In 1992, Cecelia Miller left her job in real estate and introduced her hand-stretched, made-to-order fry bread to Phoenix’s culinary scene. Twenty years later, her restaurant, The Fry Bread House, earned a James Beard award.
Fry Bread House was the first Native American restaurant to receive the “America’s Classics” designation.
Miller died this month at age 81.
Cecelia Miller had learned her fry bread technique from her mother while growing up on the Tohono O’odham Nation reservation in southern Arizona, she told The Arizona Republic in 1996.
“‘I cooked all my life, so I might as well make a living on it,” Miller had said.
When choosing a name for her restaurant, which she co-owned with her husband Joedd Miller, she decided to keep it simple. Their first location was on Eighth Street and Indian School Road in Phoenix.
”When I tell people I’m from the Tohono O’odham, they say, ‘huh?’ ” Miller said. ”Fry Bread House is easy to pronounce and remember.”
When the James Beard Foundation recognized Miller and Fry Bread House in 2012, her son told The Republic it was a well-deserved award.
“It’s a testament to my mother and her hard work,” he said. “We wanted something for the community.”
The Beard Foundation shared its thoughts about Miller’s death.
“We were saddened to hear about the passing of Cecilia Miller,” Moira Sedgwick, awards director of the James Beard Foundation, told The Republic. “Her Fry Bread House was a wonderful addition to the Foundation’s America’s Classics honorees in 2012, and we remember her not only for her wonderful food but her mission of creating a place where Native people felt at home while dining.”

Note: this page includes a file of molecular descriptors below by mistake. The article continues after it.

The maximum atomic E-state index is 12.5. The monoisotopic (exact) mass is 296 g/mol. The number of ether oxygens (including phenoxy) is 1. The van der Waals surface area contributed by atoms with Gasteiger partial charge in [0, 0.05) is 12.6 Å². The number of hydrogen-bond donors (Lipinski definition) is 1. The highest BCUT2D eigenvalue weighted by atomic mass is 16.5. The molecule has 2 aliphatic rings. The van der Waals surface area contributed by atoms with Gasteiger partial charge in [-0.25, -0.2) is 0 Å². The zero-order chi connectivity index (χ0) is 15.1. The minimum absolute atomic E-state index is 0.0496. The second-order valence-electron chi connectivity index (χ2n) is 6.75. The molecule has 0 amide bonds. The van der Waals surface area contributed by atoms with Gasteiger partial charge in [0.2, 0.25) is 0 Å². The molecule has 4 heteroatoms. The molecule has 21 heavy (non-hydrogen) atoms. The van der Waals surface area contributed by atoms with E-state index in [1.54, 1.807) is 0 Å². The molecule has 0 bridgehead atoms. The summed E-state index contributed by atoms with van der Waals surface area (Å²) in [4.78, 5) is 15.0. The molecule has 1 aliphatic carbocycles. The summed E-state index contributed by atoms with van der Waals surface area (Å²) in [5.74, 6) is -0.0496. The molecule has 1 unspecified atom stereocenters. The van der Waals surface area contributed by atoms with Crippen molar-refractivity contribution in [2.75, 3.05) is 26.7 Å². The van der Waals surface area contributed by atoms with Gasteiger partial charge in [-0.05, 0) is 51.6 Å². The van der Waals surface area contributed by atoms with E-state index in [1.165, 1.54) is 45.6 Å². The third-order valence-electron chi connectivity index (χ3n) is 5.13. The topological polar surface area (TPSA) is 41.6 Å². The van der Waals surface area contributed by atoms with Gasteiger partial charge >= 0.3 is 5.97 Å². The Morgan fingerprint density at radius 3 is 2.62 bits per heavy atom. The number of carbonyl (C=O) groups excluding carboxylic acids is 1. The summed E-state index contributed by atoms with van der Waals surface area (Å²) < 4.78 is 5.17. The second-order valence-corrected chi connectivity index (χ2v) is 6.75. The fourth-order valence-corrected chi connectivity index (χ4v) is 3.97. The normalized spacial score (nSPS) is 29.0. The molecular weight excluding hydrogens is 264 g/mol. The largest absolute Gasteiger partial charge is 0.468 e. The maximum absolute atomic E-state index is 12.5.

One former employee remembers Miller’s dedication to hiring Native American staff.
Rosetta Walker, who is Sicangu Lakota, had a hard time finding a job while on probation in late 2012, but Miller hired her on the spot when she applied for a position at Fry Bread House.
“I had just about given up on finding employment,” Walker said. “This was not the first job of my choice but Cecelia Miller gave people like me a chance to get back on my feet.”
The restaurant’s employees had convinced Walker to apply because “Cecelia gives people a second chance, to help people get back on their feet again,” she said. Walker commuted by bus for nearly two hours each way to work, but she found working in the service industry to be a “humbling” experience.
“I always had pride in the Native-owned and -operated food business,” Walker said. “Cecelia Miller gave a lot of indigenous women a second chance.”
“Cecelia gave me that hand up, not a handout,” she said.
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